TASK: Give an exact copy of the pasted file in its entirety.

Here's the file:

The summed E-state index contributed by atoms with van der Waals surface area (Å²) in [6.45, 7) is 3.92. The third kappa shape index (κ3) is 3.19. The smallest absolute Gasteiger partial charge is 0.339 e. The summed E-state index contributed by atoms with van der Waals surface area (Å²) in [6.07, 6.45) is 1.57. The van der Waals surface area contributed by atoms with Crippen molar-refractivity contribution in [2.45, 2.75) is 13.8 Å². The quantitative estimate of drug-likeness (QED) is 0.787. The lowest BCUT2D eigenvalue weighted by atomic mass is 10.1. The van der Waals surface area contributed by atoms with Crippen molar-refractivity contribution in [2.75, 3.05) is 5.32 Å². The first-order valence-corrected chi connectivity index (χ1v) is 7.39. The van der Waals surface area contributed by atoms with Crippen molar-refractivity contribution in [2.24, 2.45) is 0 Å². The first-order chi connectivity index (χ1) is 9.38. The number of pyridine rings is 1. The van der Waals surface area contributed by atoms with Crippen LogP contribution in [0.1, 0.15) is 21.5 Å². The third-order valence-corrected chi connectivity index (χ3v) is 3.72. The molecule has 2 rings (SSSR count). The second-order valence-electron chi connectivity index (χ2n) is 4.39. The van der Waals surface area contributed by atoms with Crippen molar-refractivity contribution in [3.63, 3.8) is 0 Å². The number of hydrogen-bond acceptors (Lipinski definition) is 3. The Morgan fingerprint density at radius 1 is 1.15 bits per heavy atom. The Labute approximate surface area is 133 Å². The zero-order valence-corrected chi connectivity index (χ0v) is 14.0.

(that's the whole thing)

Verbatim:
The summed E-state index contributed by atoms with van der Waals surface area (Å²) in [6.45, 7) is 3.92. The third kappa shape index (κ3) is 3.19. The smallest absolute Gasteiger partial charge is 0.339 e. The summed E-state index contributed by atoms with van der Waals surface area (Å²) in [6.07, 6.45) is 1.57. The van der Waals surface area contributed by atoms with Crippen molar-refractivity contribution in [2.45, 2.75) is 13.8 Å². The quantitative estimate of drug-likeness (QED) is 0.787. The lowest BCUT2D eigenvalue weighted by atomic mass is 10.1. The van der Waals surface area contributed by atoms with Crippen molar-refractivity contribution in [2.75, 3.05) is 5.32 Å². The first-order valence-corrected chi connectivity index (χ1v) is 7.39. The van der Waals surface area contributed by atoms with Crippen molar-refractivity contribution in [2.24, 2.45) is 0 Å². The first-order chi connectivity index (χ1) is 9.38. The number of pyridine rings is 1. The van der Waals surface area contributed by atoms with Crippen LogP contribution in [0.1, 0.15) is 21.5 Å². The third-order valence-corrected chi connectivity index (χ3v) is 3.72. The molecule has 2 rings (SSSR count). The second-order valence-electron chi connectivity index (χ2n) is 4.39. The van der Waals surface area contributed by atoms with Crippen molar-refractivity contribution in [3.63, 3.8) is 0 Å². The number of hydrogen-bond acceptors (Lipinski definition) is 3. The Morgan fingerprint density at radius 1 is 1.15 bits per heavy atom. The Labute approximate surface area is 133 Å². The zero-order valence-corrected chi connectivity index (χ0v) is 14.0.